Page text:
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[135] They were sure that his election would bring peace, and that the south would gain its independence. They tried to impress us with the idea that the election of McClellan meant liberty for us, but as much as we desired release from captivity, we had learned that what the rebels desired was just what they ought not to have.

The election was held October 17. Why that day was selected I do not remember, but it is possible because we could not wait longer. We were to vote by States, the senior officers of each having charge of the poll. It was an exciting day. General McClellan had many warm friends, who had followed him in battle and loved him as their first commander, but it was evident by the debates that “honest Abe Lincoln” was the favorite with the majority. The polls opened at nine A. M.; the ticket distributors were on hand as at home. I think the polls closed at twelve M. Then all rushed to the bulletin board, where the returns were posted, to learn the result. Lincoln received one thousand twenty-three, McClellan, one hundred forty-three, and two hundred four did not take interest enough to vote. We Republicans were delighted, and expressed our joy by giving three hearty cheers. It told us that a large majority believed in the wise administration of Abraham Lincoln, and although many of them had been in prison sixteen months their faith had not been shaken. The excitement did us all good. The vote of Massachusetts was Lincoln, forty-three; McClellan, five. The only States that went for McClellan were Kentucky — and Tennessee. Kentucky gave McClellan fifteen, Lincoln, thirteen; Tennessee, McClellan, thirty-one; Lincoln, twenty-six.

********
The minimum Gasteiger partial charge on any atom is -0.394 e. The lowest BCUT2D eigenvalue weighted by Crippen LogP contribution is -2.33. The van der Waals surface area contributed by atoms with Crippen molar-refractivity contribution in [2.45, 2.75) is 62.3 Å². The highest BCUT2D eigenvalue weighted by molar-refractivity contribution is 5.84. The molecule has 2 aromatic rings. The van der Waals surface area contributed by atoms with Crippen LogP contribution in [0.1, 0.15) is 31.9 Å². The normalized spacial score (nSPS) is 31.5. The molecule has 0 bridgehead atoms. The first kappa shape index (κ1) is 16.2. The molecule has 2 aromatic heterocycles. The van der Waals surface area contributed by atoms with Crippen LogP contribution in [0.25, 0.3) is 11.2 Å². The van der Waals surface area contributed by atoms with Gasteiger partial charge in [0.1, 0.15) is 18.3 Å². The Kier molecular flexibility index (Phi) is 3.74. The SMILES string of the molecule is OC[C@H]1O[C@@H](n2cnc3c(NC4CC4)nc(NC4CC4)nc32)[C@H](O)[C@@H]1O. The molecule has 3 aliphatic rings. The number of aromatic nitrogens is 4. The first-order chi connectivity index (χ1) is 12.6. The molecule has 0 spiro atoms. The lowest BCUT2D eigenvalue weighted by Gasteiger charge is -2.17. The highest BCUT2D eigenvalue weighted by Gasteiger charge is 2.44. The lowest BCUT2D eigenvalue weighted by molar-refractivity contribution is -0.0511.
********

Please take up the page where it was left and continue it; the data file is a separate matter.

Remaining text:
We had another pleasant event. One day some boxes came in, sent by our sanitary commission. They contained

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